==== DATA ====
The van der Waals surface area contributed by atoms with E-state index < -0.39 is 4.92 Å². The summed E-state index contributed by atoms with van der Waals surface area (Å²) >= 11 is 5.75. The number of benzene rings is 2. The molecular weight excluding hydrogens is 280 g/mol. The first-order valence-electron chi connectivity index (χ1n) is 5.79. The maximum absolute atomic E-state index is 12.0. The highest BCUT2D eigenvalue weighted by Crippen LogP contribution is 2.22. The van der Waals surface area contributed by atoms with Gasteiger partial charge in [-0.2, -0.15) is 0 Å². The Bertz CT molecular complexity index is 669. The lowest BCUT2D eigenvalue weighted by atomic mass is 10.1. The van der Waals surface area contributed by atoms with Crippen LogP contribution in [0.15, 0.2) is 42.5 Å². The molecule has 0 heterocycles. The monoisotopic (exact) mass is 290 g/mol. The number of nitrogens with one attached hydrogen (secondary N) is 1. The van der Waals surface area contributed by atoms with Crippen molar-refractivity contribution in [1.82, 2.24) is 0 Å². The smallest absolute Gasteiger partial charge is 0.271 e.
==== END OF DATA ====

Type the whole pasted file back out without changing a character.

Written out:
The van der Waals surface area contributed by atoms with E-state index < -0.39 is 4.92 Å². The summed E-state index contributed by atoms with van der Waals surface area (Å²) >= 11 is 5.75. The number of benzene rings is 2. The molecular weight excluding hydrogens is 280 g/mol. The first-order valence-electron chi connectivity index (χ1n) is 5.79. The maximum absolute atomic E-state index is 12.0. The highest BCUT2D eigenvalue weighted by Crippen LogP contribution is 2.22. The van der Waals surface area contributed by atoms with Gasteiger partial charge in [-0.2, -0.15) is 0 Å². The Bertz CT molecular complexity index is 669. The lowest BCUT2D eigenvalue weighted by atomic mass is 10.1. The van der Waals surface area contributed by atoms with Crippen LogP contribution in [0.15, 0.2) is 42.5 Å². The molecule has 0 heterocycles. The monoisotopic (exact) mass is 290 g/mol. The number of nitrogens with one attached hydrogen (secondary N) is 1. The van der Waals surface area contributed by atoms with Crippen molar-refractivity contribution in [1.82, 2.24) is 0 Å². The smallest absolute Gasteiger partial charge is 0.271 e.